Drugs and dancing
I write in response to Helen Carr’s article ( The Medieval Dance of Death, Christmas) where ergot mould is mentioned as a possible cause of the dance epidemic in the Middle Ages. In John G Fuller’s 1969 book, The Day of St Anthony’s Fire, he describes an outbreak of what sounds like the medieval phenomenon, only this time occurring in the Provençal village of Pont-Saint-Esprit in 1951. All those affected had eaten bread from a particular bakery, and investigators concluded that the flour had been brought to the village in railway wagons used to transport mercury-based fertiliser.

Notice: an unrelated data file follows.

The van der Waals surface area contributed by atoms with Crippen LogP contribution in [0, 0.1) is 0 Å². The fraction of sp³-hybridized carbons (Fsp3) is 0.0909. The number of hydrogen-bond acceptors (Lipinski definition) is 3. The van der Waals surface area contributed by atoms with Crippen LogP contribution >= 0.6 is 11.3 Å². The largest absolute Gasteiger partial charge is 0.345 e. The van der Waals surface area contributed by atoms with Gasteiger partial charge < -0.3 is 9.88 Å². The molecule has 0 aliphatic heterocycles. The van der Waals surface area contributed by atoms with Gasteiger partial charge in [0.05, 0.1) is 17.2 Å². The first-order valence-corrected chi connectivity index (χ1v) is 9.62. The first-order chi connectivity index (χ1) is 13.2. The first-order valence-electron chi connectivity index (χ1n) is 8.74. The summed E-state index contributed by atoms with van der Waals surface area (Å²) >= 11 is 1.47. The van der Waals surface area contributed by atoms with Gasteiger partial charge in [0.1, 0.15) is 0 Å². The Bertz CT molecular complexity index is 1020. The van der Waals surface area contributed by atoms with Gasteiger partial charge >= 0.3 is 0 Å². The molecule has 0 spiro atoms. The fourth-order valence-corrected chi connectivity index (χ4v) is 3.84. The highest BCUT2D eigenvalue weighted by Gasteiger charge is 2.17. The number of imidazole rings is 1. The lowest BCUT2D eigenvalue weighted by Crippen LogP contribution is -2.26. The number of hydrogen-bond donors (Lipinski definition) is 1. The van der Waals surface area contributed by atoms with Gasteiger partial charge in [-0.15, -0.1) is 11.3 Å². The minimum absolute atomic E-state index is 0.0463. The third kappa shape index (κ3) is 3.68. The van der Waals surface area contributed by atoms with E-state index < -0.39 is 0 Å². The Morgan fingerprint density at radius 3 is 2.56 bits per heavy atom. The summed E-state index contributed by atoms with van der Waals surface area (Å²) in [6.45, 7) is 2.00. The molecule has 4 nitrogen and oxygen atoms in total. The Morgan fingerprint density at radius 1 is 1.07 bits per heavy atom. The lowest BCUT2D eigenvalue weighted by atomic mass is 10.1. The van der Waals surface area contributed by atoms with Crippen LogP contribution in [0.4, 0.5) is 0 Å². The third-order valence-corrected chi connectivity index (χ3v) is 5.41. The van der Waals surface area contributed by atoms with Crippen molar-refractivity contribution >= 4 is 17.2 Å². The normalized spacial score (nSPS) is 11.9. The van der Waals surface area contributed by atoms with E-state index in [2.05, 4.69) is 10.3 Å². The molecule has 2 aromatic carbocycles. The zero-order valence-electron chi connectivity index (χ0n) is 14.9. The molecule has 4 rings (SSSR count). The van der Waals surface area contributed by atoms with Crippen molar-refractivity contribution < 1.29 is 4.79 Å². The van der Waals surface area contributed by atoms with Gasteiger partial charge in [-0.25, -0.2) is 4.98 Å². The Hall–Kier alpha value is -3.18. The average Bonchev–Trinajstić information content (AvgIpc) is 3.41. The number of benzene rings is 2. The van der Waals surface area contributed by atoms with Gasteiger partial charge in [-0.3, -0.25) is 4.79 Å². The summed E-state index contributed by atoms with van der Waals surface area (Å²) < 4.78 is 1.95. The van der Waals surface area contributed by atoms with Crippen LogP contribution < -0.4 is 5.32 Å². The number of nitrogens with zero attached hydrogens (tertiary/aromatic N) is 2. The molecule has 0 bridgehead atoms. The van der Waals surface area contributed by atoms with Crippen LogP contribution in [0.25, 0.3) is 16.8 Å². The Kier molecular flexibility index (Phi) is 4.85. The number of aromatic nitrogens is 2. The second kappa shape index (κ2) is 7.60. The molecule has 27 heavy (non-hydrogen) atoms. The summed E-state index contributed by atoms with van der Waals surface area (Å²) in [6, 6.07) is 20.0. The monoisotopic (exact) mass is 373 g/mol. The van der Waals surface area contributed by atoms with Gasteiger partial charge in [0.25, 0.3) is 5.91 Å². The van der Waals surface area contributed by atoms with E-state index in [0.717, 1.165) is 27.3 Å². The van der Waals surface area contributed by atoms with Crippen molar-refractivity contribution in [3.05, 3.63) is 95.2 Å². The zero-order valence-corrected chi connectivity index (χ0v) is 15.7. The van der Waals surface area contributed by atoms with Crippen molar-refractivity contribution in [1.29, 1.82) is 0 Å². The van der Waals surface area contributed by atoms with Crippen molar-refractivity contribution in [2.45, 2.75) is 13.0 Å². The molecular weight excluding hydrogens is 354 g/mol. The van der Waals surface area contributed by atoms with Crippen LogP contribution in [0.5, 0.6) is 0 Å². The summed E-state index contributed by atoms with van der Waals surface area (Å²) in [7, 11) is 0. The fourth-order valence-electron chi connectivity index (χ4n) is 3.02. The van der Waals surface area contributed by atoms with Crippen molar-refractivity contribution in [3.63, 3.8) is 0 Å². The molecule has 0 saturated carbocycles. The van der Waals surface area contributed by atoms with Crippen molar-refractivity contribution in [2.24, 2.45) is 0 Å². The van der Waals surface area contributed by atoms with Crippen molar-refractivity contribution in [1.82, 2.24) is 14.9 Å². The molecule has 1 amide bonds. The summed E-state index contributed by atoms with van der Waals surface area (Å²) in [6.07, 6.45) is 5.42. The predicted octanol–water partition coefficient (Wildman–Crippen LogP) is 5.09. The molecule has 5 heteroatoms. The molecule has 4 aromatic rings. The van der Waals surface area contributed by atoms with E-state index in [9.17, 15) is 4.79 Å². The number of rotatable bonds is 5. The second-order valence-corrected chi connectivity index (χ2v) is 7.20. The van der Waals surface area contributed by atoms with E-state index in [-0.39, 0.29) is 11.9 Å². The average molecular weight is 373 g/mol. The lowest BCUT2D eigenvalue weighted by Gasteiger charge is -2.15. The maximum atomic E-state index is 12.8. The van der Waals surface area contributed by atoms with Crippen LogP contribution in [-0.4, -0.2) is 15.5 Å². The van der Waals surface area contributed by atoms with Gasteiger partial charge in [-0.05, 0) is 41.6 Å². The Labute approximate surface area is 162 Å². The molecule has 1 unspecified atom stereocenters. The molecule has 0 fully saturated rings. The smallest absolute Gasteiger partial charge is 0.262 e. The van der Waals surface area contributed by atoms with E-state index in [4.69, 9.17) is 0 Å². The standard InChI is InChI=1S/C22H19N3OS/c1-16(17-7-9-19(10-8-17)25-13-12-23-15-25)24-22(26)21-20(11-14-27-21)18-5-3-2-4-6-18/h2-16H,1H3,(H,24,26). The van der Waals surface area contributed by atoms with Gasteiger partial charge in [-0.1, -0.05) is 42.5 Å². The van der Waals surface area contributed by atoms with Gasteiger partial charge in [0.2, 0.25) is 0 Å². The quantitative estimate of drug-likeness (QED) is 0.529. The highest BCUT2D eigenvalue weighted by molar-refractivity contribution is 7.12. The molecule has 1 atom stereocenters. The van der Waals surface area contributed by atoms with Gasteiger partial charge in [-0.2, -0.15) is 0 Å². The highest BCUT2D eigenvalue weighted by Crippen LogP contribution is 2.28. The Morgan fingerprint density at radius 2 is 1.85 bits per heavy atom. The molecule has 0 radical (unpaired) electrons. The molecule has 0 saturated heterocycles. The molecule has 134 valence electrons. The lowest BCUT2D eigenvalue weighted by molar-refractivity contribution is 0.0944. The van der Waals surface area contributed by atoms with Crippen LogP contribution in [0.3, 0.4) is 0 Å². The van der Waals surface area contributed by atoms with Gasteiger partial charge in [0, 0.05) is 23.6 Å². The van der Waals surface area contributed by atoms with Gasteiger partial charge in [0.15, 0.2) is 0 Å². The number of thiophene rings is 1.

According to Fuller, the trouble with that explanation was that the villagers’ symptoms did not resemble those of mercury poisoning; much more likely, he argues, is that the flour was contaminated with ergot, which is the basis of lysergic acid (and therefore of LSD). What the villagers were experiencing was a terrifying communal trip in which victims danced, leaped out of windows and jumped off bridges into the Rhône.
In the Middle Ages, outbreaks of plague led to labour shortages and labour shortages to delays in gathering in the harvest – thus giving ergot time to form on the grain. Even if Fuller’s explanation is not provable, it remains an interesting speculation. Stephen Lycett, Salisbury
Reader Joseph Bennett was impressed with our recent article on the Halifax disaster